When you say ‘ripe river’ to a Dubliner of a certain age, I’d be very surprised if you didn’t get some sort of recognition! Sweet Anna Livia – The River Liffey flows right through the centre of Dublin, parting the land North from South. She is a river definitely known to stir the senses, particularly on a hot day! For me, Dublin was the sound of seagulls, machinery and barking dogs– a landscape, where as a child, a red brick house and a beech tree stood side by side – each one an equal portal to adventure. This sense of place, as I revisited it through my stories, began to reveal even more shades of my own journey as a storyteller.
I grew up, as many of us in Ireland did, telling stories myself– sure weren’t we fed on a diet of stories! Ones received through wide eyes and ears on the knee of my Granddad, ones told to me over and over again from a favourite book, ones told to us solemnly in school, ones stolen from the conversations that the grown ups had, and of course the ones that just ‘came to us’. In a strange way the last ones were the hardest to quantify. They were like some strange delicious cake, made with an elusive recipe – part dream, part legend, part history, part childhood detangling of the world - these stories were the ones we invested in most – they were ours.
I have always been interested in truth in storytelling. Now this may be a bit of controversial thing for a storyteller to say! We are known for our ‘tall tales’. In fact there are numerous ‘professional liar competitions’ with storytellers making up a sizeable amount of the contestants! But truth doesn’t always have to mean ‘fact’, or something that is always ‘by the book’ historically. No – truth can exist beyond that, often hiding in the realms of the moral and the emotional. A good story can weave a preposterous tale, once at the core there is a truth, anchoring you to its heart.
As a young adult, there were new adventures to be had. I wanted to travel. I continued to use the filter of fiction and fancy to explore this odd notion of truth – through poetry, prose and of course writing plays. I wanted to experience this even further, so I became an actor, trying out the words of others. I became an improviser, exploring the worlds of all. I listened a lot to radio documentaries. I loved the way people used their voices – to me it was no different to music in the way it painted pictures. I began listening for truth. I inhaled it. When I lived in the US that meant binging on episodes of This American Life and The Moth Hour on National Public Radio. All this led me of course, in a full circle, back to where I started – a place of telling stories in order to figure things out.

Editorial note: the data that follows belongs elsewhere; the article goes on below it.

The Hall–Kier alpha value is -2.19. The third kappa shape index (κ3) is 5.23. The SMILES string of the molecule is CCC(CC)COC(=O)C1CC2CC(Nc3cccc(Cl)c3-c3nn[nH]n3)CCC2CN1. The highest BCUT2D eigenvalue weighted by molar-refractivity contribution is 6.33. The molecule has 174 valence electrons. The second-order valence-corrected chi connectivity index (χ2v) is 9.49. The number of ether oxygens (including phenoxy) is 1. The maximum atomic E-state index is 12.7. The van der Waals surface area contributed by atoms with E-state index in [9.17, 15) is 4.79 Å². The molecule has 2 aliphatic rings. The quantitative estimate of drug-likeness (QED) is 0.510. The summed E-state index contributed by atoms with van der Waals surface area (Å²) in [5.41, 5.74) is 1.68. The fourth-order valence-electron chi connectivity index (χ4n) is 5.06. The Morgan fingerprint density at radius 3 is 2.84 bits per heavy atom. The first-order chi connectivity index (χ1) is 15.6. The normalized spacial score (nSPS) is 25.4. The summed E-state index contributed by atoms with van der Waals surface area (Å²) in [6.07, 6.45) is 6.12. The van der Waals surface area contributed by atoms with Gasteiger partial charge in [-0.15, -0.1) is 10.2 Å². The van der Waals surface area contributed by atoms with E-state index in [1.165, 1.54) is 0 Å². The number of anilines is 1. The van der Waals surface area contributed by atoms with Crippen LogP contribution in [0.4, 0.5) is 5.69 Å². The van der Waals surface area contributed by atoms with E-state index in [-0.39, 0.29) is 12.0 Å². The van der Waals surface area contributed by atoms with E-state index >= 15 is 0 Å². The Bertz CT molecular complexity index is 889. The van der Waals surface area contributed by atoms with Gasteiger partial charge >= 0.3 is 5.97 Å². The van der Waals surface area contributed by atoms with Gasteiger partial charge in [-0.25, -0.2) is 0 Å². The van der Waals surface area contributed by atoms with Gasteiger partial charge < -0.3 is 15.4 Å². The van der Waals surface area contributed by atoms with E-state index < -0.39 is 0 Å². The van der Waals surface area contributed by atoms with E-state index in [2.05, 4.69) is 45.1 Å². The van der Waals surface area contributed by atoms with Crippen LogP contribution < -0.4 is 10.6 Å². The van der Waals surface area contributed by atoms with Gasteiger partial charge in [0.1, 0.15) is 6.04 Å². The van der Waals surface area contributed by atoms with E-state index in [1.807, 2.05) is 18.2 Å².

It is not lost on me that my quest was also mirrored in my geographic. I was born in Dublin, and grew up there, but with theatre, by necessity I often wandered around Ireland and beyond. I moved to the US initially for a play, and later found myself teaching and performing improvised theatre there and throughout Europe. I now live in Galway, on the beautiful West coast of Ireland, but I travel over to Dublin every week. Some of the smells and sounds have changed, but many haven’t, and they’ll probably always be there. The Liffey is less ripe on hot days now than she was years ago. She is cleaner and has shiny new bridges, but her essence is still the same. It’s the same place where I dropped my pocket money forever, the same place where I saw a seal sit right there on the steps (a selkie?), and the place where a life sized Gulliver sailed down. It is still the river that carries many stories.
Though I have now come full circle, I land back at my fireplace with a ‘bag’ full of ideas that may seem odd to some, but to me fit perfectly. I have returned from my own travels, stocked up with bundles of improvisation, fiction, truth, exploration, history, characters, quest seeking, magical realism and other things I have yet to unpack – all these sit beside each other on my shelves of story.
When I began writing this book, one for young storytellers and readers, I enquired of my own younger self, ‘What interested you? What made you curious?’ Surprisingly much of it was the same as what I find interesting as an artist today – many of these elements are the same regardless of our age.
Dublin Folk Tales For Children, I hope, reflects many of these elements: A true story about finding the ordinary things wrapped in an extraordinary day (Sugary Tea), the extraordinary truth that exists in a very ordinary object like sea glass (Mr. Shh Shh), and the sense of history and newness for a young immigrant wrapped in a veil of magic (Filou Filou). It’s exploring what makes a character the way they are (Dalkey Danny), or the sheer simple pleasure of jumping up and down while shouting things (G’wan Oura Dat).
I truly hope my readers will become tellers, and of course listeners themselves. I wish that these stories I have written, will, much like a river, twist and change with each generation, finding new pathways - a river sometimes smelly, sometimes sweet, carrying truth, and flowing forth.
By Órla Mc Govern